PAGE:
NASA and SpaceX mission managers have decided to delay launch of a Crew Dragon astronaut ferry flight to the International Space Station, pushing liftoff from Sunday to Wednesday because of rough weather in the crew’s abort landing zone.
Crew-3 commander Raja Chari, pilot Thomas Marshburn, Kayla Barron and European Space Agency astronaut Matthias Maurerfrom historic pad 39A at the Kennedy Space Center at 2:21 a.m. ET Sunday, kicking off a 22-hour rendezvous with the space station.
But just a few hours after a launch readiness review tentatively cleared the crew for blastoff, a meeting to discuss the weather along the Crew Dragon’s northeasterly trajectory to orbit concluded with a “no-go” recommendation based on predicted rough seas where the capsule might have to splash down in an abort.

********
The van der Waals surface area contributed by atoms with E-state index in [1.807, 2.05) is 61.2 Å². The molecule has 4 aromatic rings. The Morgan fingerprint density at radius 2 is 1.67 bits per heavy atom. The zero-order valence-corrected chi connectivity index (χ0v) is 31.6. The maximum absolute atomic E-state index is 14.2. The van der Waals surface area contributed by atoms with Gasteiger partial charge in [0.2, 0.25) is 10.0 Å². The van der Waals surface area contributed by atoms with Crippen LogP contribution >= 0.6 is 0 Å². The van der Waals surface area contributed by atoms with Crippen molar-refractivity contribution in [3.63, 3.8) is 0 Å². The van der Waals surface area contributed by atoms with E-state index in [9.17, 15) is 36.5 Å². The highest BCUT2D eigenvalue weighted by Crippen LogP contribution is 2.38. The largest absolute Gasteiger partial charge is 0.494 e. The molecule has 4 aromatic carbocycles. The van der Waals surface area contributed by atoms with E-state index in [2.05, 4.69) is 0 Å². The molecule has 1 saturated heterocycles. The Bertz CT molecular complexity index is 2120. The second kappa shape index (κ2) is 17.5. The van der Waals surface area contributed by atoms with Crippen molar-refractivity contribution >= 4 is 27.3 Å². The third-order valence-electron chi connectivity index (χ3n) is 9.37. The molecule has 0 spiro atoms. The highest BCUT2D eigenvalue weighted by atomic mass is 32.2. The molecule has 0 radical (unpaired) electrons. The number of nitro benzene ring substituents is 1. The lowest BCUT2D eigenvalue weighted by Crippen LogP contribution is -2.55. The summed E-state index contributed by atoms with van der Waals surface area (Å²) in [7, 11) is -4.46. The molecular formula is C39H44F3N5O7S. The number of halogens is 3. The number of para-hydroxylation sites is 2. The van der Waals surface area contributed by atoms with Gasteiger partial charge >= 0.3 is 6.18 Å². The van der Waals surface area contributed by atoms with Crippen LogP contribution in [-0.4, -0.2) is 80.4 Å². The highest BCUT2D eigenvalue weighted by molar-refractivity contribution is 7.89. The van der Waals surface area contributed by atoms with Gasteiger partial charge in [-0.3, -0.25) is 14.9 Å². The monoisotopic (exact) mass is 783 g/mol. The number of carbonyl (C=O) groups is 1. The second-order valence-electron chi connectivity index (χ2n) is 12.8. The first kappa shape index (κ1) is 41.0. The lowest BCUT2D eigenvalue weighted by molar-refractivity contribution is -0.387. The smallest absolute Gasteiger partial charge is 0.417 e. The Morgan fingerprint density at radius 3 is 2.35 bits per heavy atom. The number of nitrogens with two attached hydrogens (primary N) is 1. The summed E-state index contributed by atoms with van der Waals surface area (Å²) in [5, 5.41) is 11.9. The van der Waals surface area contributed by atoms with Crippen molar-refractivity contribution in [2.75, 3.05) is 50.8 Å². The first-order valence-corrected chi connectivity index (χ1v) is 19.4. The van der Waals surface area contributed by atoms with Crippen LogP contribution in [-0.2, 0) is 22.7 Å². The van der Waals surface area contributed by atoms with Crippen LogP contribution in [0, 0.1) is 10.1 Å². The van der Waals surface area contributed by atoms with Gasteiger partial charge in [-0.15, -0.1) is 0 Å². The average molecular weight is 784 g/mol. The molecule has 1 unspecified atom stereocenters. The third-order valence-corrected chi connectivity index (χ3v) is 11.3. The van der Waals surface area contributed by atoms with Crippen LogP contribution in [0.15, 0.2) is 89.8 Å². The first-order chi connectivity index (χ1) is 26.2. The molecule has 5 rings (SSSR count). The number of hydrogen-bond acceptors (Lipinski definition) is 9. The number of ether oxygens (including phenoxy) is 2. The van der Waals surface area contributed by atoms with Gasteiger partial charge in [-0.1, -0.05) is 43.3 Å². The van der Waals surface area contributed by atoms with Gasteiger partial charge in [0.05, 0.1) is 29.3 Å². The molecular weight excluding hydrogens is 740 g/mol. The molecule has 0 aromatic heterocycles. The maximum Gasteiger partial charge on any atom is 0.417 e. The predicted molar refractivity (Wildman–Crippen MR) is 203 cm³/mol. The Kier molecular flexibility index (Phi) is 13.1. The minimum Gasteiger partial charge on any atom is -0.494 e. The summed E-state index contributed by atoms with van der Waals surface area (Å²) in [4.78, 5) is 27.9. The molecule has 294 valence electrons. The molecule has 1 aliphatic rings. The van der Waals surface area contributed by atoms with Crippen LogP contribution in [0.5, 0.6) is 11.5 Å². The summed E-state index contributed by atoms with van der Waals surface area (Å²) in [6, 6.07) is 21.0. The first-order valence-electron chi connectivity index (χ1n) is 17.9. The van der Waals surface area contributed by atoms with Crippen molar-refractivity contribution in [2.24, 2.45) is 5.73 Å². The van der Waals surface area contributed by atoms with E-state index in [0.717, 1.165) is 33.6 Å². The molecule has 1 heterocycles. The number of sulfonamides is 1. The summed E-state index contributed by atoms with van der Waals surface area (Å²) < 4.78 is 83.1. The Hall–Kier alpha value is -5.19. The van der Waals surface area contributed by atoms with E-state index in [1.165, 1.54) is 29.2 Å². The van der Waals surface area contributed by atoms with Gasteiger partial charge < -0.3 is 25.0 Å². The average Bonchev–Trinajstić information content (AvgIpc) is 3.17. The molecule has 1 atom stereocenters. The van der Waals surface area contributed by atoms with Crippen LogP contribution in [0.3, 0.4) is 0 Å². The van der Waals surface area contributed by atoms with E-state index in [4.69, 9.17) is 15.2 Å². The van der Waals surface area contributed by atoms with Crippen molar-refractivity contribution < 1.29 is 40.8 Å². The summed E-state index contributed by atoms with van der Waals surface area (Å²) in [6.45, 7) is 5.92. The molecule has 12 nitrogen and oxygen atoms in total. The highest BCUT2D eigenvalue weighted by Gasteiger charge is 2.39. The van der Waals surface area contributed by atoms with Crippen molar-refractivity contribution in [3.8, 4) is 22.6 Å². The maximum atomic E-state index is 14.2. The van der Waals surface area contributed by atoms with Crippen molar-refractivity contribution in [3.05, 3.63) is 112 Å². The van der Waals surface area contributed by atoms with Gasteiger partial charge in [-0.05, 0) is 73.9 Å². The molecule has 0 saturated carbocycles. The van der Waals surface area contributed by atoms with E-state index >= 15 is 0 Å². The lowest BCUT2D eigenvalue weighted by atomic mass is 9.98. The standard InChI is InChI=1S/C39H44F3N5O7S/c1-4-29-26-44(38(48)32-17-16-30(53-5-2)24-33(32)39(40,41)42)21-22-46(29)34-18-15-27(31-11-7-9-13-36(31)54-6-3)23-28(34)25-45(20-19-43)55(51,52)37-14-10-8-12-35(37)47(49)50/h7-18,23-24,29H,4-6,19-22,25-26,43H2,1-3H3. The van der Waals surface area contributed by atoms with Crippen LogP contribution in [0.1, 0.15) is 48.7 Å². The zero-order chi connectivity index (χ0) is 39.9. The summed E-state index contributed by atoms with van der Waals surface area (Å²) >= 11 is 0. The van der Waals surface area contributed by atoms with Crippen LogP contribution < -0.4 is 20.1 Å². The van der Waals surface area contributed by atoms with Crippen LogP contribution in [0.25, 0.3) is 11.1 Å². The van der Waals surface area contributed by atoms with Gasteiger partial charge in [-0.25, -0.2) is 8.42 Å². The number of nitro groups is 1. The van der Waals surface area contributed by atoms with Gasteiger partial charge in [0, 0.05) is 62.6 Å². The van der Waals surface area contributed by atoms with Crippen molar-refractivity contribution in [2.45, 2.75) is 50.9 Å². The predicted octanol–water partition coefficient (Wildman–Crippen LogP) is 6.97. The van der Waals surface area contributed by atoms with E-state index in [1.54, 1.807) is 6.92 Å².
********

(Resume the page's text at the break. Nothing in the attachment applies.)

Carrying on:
As a result, launch will be delayed until 1:10 a.m. Wednesday, the next available opportunity based on the location of the station in its orbit and the Crew Dragon’s ability to carry out a rendezvous. The forecast calls for an 80% chance of good local weather and much calmer seas along the path to orbit.
Docking about 22 hours after launch will kick off a hectic few days of handover activity as four departing astronauts, launched to the lab complex last April, bring their replacements up to speed on station operations before returning to Earth aboard their own Crew Dragon.
With the launch delay for the Crew-3 astronauts, Crew-2 commander Shane Kimbrough, pilot Megan McArthur, European Space Agency astronaut Thomas Pesquet and Japanese astronaut Akihiko Hoshide now plan to come home a few days later than planned. Mission duration will be nearly 200 days, a record for a SpaceX Crew Dragon.
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